Purchase this article with an account.
Pimkwan Jaru-ampornpan, Taylor Blachley, Shannon Joseph, Cesar Briceno, Victor Elner, Alon Kahana, Hakan Demirci, David C Musch, Raymond Douglas, Christine Nelson; Agreement between droopy eyelid diagnoses made by in-person examination compared to analysis of digital images. Invest. Ophthalmol. Vis. Sci. 2017;58(8):4816.
Download citation file:
© ARVO (1962-2015); The Authors (2016-present)
Digital external photography shows promisng role in oculo-telemedicine consultation. We performed a retrospective, observational study to assess the agreement between external images and conventional face-to-face consultation in arriving at clinical diagnoses and management of droopy eyelids.
18 patients at a single institution were randomly selected from droopy eyelid patient database. All were verified to have a complete sequence of external photographic images (Figure 1). Images were taken with Canon 6D camera with 100mm r/2.8 macro lens by professional photographers at the time of consultation. Six graders (oculoplastic surgeons with varying practice experiences) were asked to identify the cause(s) of droopy eyelids (dermatochalasis, blepharoptosis, and/or brow ptosis) and recommend surgical managements from the images. Specificity, sensitivity, Kappa coefficients and 95% confidence intervals were calculated to assess agreement between each grader and the in-person examination results.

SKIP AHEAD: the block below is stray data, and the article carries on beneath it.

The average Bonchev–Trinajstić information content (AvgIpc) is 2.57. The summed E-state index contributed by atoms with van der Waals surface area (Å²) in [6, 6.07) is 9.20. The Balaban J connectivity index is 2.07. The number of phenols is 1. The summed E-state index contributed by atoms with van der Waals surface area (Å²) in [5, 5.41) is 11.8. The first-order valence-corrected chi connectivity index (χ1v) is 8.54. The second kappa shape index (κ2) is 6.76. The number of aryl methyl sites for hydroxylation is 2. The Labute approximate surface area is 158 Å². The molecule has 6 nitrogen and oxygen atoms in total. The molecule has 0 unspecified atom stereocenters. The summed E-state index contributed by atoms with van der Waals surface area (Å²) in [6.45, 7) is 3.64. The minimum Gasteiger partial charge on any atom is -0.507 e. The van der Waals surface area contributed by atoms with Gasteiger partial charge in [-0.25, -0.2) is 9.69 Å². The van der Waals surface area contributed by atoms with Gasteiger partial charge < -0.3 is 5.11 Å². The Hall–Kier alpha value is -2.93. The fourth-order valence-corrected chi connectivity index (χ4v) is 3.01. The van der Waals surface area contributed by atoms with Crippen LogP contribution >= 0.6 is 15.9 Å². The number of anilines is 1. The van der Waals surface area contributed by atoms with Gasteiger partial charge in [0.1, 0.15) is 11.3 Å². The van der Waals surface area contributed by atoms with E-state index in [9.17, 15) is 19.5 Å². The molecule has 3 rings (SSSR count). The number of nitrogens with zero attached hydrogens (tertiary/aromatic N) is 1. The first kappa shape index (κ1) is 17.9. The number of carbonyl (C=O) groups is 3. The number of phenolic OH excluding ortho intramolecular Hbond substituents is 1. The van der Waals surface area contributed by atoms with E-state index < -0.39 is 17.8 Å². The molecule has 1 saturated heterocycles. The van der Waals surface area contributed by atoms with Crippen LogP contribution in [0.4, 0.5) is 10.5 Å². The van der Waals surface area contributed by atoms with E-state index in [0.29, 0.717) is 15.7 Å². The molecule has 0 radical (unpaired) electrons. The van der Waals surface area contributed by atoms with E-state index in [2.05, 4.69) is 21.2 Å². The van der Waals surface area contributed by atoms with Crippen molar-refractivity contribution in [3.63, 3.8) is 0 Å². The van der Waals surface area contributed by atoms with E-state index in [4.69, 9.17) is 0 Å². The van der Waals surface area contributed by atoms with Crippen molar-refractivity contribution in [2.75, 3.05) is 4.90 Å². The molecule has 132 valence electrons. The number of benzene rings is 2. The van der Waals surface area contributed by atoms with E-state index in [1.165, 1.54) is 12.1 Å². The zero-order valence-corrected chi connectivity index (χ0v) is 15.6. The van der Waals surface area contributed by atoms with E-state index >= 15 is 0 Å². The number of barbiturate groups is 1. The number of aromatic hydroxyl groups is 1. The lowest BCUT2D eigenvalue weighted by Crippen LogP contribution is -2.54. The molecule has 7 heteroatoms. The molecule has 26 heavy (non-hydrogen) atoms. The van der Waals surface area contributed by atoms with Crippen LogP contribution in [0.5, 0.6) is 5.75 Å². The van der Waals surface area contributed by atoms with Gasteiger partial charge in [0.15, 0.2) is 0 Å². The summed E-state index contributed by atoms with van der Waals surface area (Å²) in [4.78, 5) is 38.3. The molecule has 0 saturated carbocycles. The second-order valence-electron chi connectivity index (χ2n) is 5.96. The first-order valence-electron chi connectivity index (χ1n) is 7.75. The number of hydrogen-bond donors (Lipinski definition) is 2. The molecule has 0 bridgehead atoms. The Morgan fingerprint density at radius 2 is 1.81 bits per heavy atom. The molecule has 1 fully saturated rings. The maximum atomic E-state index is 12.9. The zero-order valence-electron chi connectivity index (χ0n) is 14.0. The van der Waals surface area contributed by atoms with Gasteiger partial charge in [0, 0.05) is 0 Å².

Graders had low levels of agreement with the in-person examination when diagnosing dermatochalasis or blepharoptosis and deciding whether to recommend upper lid blepharoplasty and ptosis repair, whereas they did better when diagnosis brow ptosis and deciding whether to recommend a brow lift (Figure 2a). Several graders had very high sensitivity coupled with a very low specificity when diagnosing upper lid dermatochalasis and blepharoptosis and recommending blepharoplasty and/or ptosis repairs. On the other hand, diagnosing brow ptosis and recommending brow lifts showed the opposite coupling of low sensitivity and high specificity (Figure 2b). The graders required only 3 images (full face and close-up view of both eyes open in primary gaze and closed) to provide the diagnoses and felt that additional photos in the sequence did not change their diagnoses in most cases.
External ophthalmic photography in oculoplastics research and telemedicine consultation should be used with caution, given lack of agreement with the in-person examination in arriving at diagnoses and surgical management agreement shown in our study.
This is an abstract that was submitted for the 2017 ARVO Annual Meeting, held in Baltimore, MD, May 7-11, 2017.
Figure 1. External photography sequence for droopy eyelid evaluation
Figure 2. a) Kappa coefficient plot; A kappa coefficient of 1 indicates perfect agreement, while 0 indicates a level of agreement expected by chance. b) Specificity and Sensitivity plot
This PDF is available to Subscribers Only